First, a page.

By Christopher Waldrep
This e-book examines African americans' ideas for resisting white racial violence from the Civil warfare till the assassination of Martin Luther King, Jr., in 1968, and on into the Clinton period. Christopher Waldrep's semi-biographical method of the pioneers within the antilynching crusade portrays African american citizens as lively members within the attempt to finish racial violence instead of as passive sufferers. A wealthy number of files is helping provide the tale a feeling of immediacy.
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Additional resources for African Americans Confront Lynching: Strategies of Resistance from the Civil War to the Civil Rights Era (The African American History)
Wells, already learning to be a writer, read Fortune’s papers and considered him a mentor. Another aspiring black intellectual to get his start in Fortune’s paper, John Mitchell Jr. became a columnist for Fortune’s New York Globe at age twenty. Like Fortune, Mitchell aspired to a national audience. Also like Fortune, Mitchell urged the national government to act against lynchers. Lynching, he wrote, was a national problem, therefore the national government should solve it. Like Fortune, Mitchell urged blacks to resist white lynch mobs with violence.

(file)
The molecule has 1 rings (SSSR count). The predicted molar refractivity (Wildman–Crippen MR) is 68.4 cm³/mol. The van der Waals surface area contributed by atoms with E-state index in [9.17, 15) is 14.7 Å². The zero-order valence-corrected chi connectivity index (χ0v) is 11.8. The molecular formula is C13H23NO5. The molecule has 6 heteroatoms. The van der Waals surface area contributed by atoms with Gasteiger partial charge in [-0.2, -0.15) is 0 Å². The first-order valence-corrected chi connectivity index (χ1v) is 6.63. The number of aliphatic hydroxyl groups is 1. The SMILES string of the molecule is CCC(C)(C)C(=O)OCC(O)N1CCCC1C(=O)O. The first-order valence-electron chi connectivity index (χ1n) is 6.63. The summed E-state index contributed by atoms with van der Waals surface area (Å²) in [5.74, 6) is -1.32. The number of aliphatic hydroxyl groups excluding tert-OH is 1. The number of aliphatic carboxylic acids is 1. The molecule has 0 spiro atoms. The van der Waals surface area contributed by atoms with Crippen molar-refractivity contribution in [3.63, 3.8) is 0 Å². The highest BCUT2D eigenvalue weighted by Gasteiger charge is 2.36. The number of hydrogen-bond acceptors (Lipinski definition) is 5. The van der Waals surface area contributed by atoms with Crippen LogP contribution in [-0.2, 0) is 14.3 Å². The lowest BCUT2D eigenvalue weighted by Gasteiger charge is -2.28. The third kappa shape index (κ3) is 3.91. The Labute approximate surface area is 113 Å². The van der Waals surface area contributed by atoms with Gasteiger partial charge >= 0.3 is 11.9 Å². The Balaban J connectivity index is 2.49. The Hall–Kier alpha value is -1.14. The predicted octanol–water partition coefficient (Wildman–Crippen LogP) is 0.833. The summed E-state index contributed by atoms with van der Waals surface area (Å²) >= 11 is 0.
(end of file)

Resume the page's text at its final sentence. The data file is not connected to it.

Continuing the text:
Communities could say that their survival depended on the willingness of citizens to step forward and act outside the law. White newspapers reported that African Americans themselves lynched, sometimes joining whites in biracial lynch mobs and sometimes forming all-black mobs. Anyone opposed to lynching ran the risk of seeming to side with criminals. For decades before the Civil War, when crowds lynched, the lynchers usually claimed that they acted with universal public support in response to some particularly heinous crime committed in the absence of effective law enforcement.
Like Fortune, he immediately plunged into the war against lynching. His stern denunciations of mob violence earned him recognition in the white New York World. Even Fortune, himself accused of lapsing into theatrics, thought young Mitchell sometimes overly emotional. During the Planet’s early years, Mitchell lived in an attic, personally hefting heavy stacks of newspapers to the post office at a time when he received no salary. His determination and self-sacrifice paid off. After a while, the stockholders lost interest, convinced the struggling editor would fail, and withdrew from the project.
African Americans Confront Lynching: Strategies of Resistance from the Civil War to the Civil Rights Era (The African American History) by Christopher Waldrep